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Avantpage Attends Vegas Health & Benefits Conference

Posted by on Apr 16, 2015 in Avantpage Events, B2B, Company News, Healthcare News, LEP Translation

Recently, Avantpage representatives David Serra and Lori Ann Reinhall attended the Health & Benefits Leadership Conference at the prestigious Aria Resort in Las Vegas, Nevada. This conference was a great chance for Avantpage to connect with leaders in the healthcare benefit space. We listened, learned and spoke with professionals from a variety of healthcare, benefits and insurance areas. The Health & Benefits Leadership Conference is one of the industry’s most important conferences, drawing attendees from all over the country.  Innovations, trends and new approaches in the healthcare benefits industry were highlighted. Topics included: wellness programs, compensation and financial security, lifestyle health issues, and innovative strategies for improving workforce health.   Why health & benefits are good for business: During the two-day conference, we found that supporting and sustaining a healthy workforce begins with communication, understanding and commitment on the part of human resource and benefits professionals. From there, establishing a corporate culture that champions health and wellness lies on the shoulders of an organization’s top tier executives. Smart organizations choose to promote health and wellness initiatives from within. They create company-wide policies that support and encourage healthy workers in all areas. As a result, performance, productivity, job satisfaction and general well-being all increase as workers take charge of their health with the help and support of the organizations they work for.   Health & Benefits Conference takeaways: Healthcare benefits are one of the most important factors in employee recruiting, retention and performance Employers are looking for the means to manage costs as well as to give employees opportunities to make appropriate health choices for themselves The promotion of both financial literacy and healthy lifestyles are smart ways to increase employee well-being both on and off the job Communication is key to providing employees with the information they need to take advantage of their organizations’ benefits and health programs There is a wide array of fascinating new software, apps, and other tech breakthroughs that give employees more control over their health and fitness than ever before What Avantpage can bring to health & benefits: We also spent time talking to many conference participants about the growing LEP (Limited English Proficient) populations in the U.S. and the need to reach out to these individuals through communication in their own languages.  Once LEP employees fully understand the healthcare options available to them, they can utilize their benefits appropriately to become healthier, more productive workers. Not only are LEP clients a very important part of the workforce, the outreach to them has tremendous business/growth potential for those in the healthcare and insurance industries. For more information on Avantpage’s translation expertise in the healthcare space and our linguistic services, download our brochure, or email David...

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Your Favorite Avantpage Blog Posts (So Far!) of 2015

Posted by on Apr 9, 2015 in Avantpage blog, Avantpage Services, Company News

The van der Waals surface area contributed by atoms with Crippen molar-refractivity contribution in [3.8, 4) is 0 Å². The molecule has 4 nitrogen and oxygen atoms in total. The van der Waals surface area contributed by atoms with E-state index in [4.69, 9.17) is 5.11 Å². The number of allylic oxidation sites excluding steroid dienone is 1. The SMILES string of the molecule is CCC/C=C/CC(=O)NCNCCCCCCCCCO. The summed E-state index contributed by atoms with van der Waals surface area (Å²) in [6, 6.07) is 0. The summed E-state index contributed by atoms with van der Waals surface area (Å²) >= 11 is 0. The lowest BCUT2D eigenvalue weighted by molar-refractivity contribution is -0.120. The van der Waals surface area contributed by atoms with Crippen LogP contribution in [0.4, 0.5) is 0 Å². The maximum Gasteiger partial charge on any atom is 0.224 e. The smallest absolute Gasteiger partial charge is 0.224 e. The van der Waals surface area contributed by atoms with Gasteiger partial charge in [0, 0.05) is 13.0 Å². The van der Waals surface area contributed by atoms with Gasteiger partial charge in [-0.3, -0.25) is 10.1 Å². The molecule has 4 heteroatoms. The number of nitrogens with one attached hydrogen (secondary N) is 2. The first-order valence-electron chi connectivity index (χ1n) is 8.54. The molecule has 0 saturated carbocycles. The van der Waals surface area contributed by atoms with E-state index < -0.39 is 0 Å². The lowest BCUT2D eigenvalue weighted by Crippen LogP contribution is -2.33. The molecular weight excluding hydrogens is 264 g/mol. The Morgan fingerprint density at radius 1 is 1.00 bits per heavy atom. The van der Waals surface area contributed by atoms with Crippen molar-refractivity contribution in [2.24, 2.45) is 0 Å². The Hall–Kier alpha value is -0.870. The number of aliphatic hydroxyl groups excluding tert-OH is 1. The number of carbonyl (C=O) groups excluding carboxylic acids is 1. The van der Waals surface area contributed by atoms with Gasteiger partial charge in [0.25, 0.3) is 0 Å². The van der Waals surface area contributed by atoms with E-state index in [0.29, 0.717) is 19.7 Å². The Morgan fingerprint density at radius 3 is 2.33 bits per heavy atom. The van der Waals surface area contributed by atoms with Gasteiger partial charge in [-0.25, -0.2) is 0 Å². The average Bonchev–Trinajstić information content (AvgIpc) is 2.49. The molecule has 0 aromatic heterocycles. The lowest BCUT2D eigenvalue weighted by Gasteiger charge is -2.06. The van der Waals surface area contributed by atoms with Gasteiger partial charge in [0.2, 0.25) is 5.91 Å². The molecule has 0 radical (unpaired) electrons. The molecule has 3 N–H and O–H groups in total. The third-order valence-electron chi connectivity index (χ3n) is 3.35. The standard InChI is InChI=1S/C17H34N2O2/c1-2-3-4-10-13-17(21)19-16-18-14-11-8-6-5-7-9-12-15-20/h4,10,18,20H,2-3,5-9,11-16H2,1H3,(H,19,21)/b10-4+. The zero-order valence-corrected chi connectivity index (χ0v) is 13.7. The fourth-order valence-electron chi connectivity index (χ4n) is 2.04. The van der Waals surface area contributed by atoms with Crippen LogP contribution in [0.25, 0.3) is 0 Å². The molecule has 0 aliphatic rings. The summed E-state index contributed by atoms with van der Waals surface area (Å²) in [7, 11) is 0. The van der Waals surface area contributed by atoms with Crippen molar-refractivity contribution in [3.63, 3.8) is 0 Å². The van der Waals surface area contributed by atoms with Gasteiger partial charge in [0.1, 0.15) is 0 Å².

Everybody likes a good story and readers of the Avantpage blog are no exception. We work hard to bring you the most informative industry news and insight so you can make informed decisions about your important translation projects. Here are some of our posts from 2015 that you’ve told us you like best. Enjoy! E-learning Is Going Global … Are You Ready? E-learning is growing in popularity across the globe. So has the need to produce coursework in a variety of languages, but translating e-learning materials is more than just linguistics. Learn why.   Translation Resources Can Improve Education for Millions New laws that make it possible for undocumented students to attend college and a jump in the number of LEP public school students has led to an unprecedented rise in the need for translation resources in educational settings. Education translation has the potential to improve the school experience for millions of students nationwide. Find out how.   The Importance of Preserving Endangered Languages The preservation of endangered languages is important for safeguarding the native tongues of cultures around the world. It’s a mission critical task for linguistics and translation professionals around the world. Learn how you can help.   Avantpage Enhances HR and Customer Service with Casino Translation When the Avantpage team stepped up to help translate maps, flyers, training materials, and signage for a Seattle-area casion into six different languages, no one realized the tremendous and positive impact it would have on both guests and staff members. Continue reading to find out what happened.   Translation or Transcreation: Which is Right For You? Translation and transcreation seem like similar terms but they actually mean very different things. The former compares apples to apples while the latter embraces the whole apple tree. Read on to find out what we mean.   Avantpage Forges Partnerships in Healthcare Translation The results are in from our 2014 survey and we are excited to report that more than 97 percent of our healthcare translation clients were fully satisfied with our medical translation services. But the good news didn’t stop there! See the full results of our survey.   Making the Most of Your Website Localization Project Professional website localization entails much more than simply changing words into another language. We put together some helpful tips that cover what you need to know to make your website localization project shine. Continue...